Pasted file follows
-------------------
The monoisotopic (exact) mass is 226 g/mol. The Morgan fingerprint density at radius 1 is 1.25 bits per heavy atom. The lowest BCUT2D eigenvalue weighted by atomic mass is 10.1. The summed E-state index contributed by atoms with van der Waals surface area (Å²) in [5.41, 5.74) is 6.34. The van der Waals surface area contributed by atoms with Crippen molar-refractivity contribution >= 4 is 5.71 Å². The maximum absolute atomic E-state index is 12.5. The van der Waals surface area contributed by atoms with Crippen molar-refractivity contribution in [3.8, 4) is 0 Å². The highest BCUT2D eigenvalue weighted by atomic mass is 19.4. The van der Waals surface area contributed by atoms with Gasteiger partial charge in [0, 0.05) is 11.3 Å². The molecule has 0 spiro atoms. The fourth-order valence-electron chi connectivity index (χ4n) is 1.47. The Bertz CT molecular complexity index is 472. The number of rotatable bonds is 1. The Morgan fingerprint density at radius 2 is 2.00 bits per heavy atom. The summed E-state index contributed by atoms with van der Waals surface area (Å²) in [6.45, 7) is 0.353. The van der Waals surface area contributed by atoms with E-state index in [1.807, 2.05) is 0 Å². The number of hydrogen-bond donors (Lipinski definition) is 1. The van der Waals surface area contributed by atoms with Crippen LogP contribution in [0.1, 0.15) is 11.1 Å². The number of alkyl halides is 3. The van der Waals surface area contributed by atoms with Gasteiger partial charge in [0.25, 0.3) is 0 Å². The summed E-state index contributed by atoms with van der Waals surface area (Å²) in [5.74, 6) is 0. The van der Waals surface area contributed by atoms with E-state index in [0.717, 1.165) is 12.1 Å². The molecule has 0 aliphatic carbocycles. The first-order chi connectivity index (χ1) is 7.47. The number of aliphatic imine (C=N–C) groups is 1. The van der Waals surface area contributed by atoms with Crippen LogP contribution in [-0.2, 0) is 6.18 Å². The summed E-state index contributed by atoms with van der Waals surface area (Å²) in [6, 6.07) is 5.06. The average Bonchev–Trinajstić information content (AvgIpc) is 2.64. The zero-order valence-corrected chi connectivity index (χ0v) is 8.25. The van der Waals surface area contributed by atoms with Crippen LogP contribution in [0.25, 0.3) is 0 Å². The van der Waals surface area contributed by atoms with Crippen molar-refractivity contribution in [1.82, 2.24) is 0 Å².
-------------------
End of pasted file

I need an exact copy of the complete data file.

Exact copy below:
The monoisotopic (exact) mass is 226 g/mol. The Morgan fingerprint density at radius 1 is 1.25 bits per heavy atom. The lowest BCUT2D eigenvalue weighted by atomic mass is 10.1. The summed E-state index contributed by atoms with van der Waals surface area (Å²) in [5.41, 5.74) is 6.34. The van der Waals surface area contributed by atoms with Crippen molar-refractivity contribution >= 4 is 5.71 Å². The maximum absolute atomic E-state index is 12.5. The van der Waals surface area contributed by atoms with Crippen molar-refractivity contribution in [3.8, 4) is 0 Å². The highest BCUT2D eigenvalue weighted by atomic mass is 19.4. The van der Waals surface area contributed by atoms with Gasteiger partial charge in [0, 0.05) is 11.3 Å². The molecule has 0 spiro atoms. The fourth-order valence-electron chi connectivity index (χ4n) is 1.47. The Bertz CT molecular complexity index is 472. The number of rotatable bonds is 1. The Morgan fingerprint density at radius 2 is 2.00 bits per heavy atom. The summed E-state index contributed by atoms with van der Waals surface area (Å²) in [6.45, 7) is 0.353. The van der Waals surface area contributed by atoms with E-state index in [1.807, 2.05) is 0 Å². The number of hydrogen-bond donors (Lipinski definition) is 1. The van der Waals surface area contributed by atoms with Crippen LogP contribution in [0.1, 0.15) is 11.1 Å². The number of alkyl halides is 3. The van der Waals surface area contributed by atoms with Gasteiger partial charge in [0.25, 0.3) is 0 Å². The summed E-state index contributed by atoms with van der Waals surface area (Å²) in [5.74, 6) is 0. The van der Waals surface area contributed by atoms with E-state index in [0.717, 1.165) is 12.1 Å². The molecule has 0 aliphatic carbocycles. The first-order chi connectivity index (χ1) is 7.47. The number of aliphatic imine (C=N–C) groups is 1. The van der Waals surface area contributed by atoms with Crippen LogP contribution in [-0.2, 0) is 6.18 Å². The summed E-state index contributed by atoms with van der Waals surface area (Å²) in [6, 6.07) is 5.06. The average Bonchev–Trinajstić information content (AvgIpc) is 2.64. The zero-order valence-corrected chi connectivity index (χ0v) is 8.25. The van der Waals surface area contributed by atoms with Crippen LogP contribution in [0.25, 0.3) is 0 Å². The van der Waals surface area contributed by atoms with Crippen molar-refractivity contribution in [1.82, 2.24) is 0 Å².